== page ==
There’s a common misconception that being sober is boring. That giving up drugs and alcohol means having to miss out on fun experiences, but this couldn’t be further from the truth. This week, we traveled to beautiful Montauk, Long Island, to chat with Jimmy Hamm, founder of The Bridge NYC and the Clean Fun Network about sober fun, and specifically sober travel.
Mountainside: Hey Jimmy, how are you?
Jimmy Hamm: I’m doing very well, thank you!
Mountainside: Before we get into it here, would you mind telling us, how long have you been in recovery?
Jimmy Hamm: I’ve been in recovery since January of 2007, so you could say thirteen and a half years.
Mountainside: When did you feel comfortable enough in your recovery to get out and travel, and how did you know that you were ready?
Jimmy Hamm: That’s a good question. I remember I went to a sober party when I had forty-five days, and I only lasted five minutes! (laughs) I ran out of that party freaking out! People may find this hard to believe, but I wasn’t very social at the very beginning of my recovery. Then, at the six-month point, I went on a sober rafting trip with an AA group called Not A Glum Lot, and that trip changed everything in my sobriety. If it wasn’t for that trip, I don’t know if I would’ve stayed sober. It was the jumping-off point for me to start having fun in recovery.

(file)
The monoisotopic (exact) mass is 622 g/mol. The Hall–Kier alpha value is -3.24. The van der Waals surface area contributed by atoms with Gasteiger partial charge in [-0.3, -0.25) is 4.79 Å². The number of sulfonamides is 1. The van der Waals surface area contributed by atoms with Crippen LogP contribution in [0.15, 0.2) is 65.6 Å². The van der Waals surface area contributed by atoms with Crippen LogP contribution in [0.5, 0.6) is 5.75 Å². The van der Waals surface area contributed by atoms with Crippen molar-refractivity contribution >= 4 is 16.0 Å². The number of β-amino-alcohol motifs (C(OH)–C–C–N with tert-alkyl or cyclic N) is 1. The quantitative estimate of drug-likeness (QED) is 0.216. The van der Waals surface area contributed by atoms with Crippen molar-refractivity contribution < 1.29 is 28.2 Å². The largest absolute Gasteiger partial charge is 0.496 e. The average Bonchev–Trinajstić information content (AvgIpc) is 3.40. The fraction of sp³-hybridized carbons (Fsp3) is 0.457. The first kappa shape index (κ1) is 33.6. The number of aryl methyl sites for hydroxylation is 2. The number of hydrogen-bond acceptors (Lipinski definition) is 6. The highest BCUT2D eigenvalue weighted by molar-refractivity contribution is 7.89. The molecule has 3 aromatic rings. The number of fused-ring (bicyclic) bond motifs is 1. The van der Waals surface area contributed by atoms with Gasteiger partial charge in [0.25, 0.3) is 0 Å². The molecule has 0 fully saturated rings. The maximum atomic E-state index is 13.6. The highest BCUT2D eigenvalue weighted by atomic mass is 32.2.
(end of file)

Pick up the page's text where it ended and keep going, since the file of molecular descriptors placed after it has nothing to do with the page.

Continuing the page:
Mountainside: But how did you know you were ready?
Jimmy Hamm: It just hit me, you know? I didn’t think I had it in me ‘cause I was basically doing it on my own. I was on “Jimmy Island” for six months, and then once I went on this rafting trip, it just clicked. I could see that people could have fun in recovery. I had more fun on that trip than I did in the ten previous years I was out there! I was sold!
Mountainside: Were new surroundings and situations triggering at all?
Jimmy Hamm: I went on a vacation to the Dominican Republic when I had about a year sober, and I went with two sober guys. I remember the first couple of nights were a bit difficult. Those guys had more time than me. I was a year sober, one guy had seven years, the other had five years, and it was a big party scene. In early recovery, I recommend that if you do go away on vacation, you go with another sober fellow.
Mountainside: You’ve created the opportunity for others to travel safely in sobriety through the Clean Fun Network. Any advice for people going on a sober vacation for the first time?
Jimmy Hamm: Have an open mind, have an open heart, and make sure you go with somebody else. If you go to a sober event that’s sponsored by a sober group, don’t be scared to go by yourself. You may be like, “Oh, I don’t know anybody; this is going to be nerve-wracking; I don’t know if I can do it,” but everybody else there has been in the same position as you. No one really comes in with a group. We all come in as individuals and then the relationships grow organically. So, if you are going to a sober event, my advice is to go alone so you can meet new people!
Mountainside: Those are great tips. Thank you, Jimmy!
Jimmy Hamm: Thank you!
Why You Need Fun in Your Life
Sobriety does not have to mean monotony. Abstaining from harmful substances is not a death sentence to fun.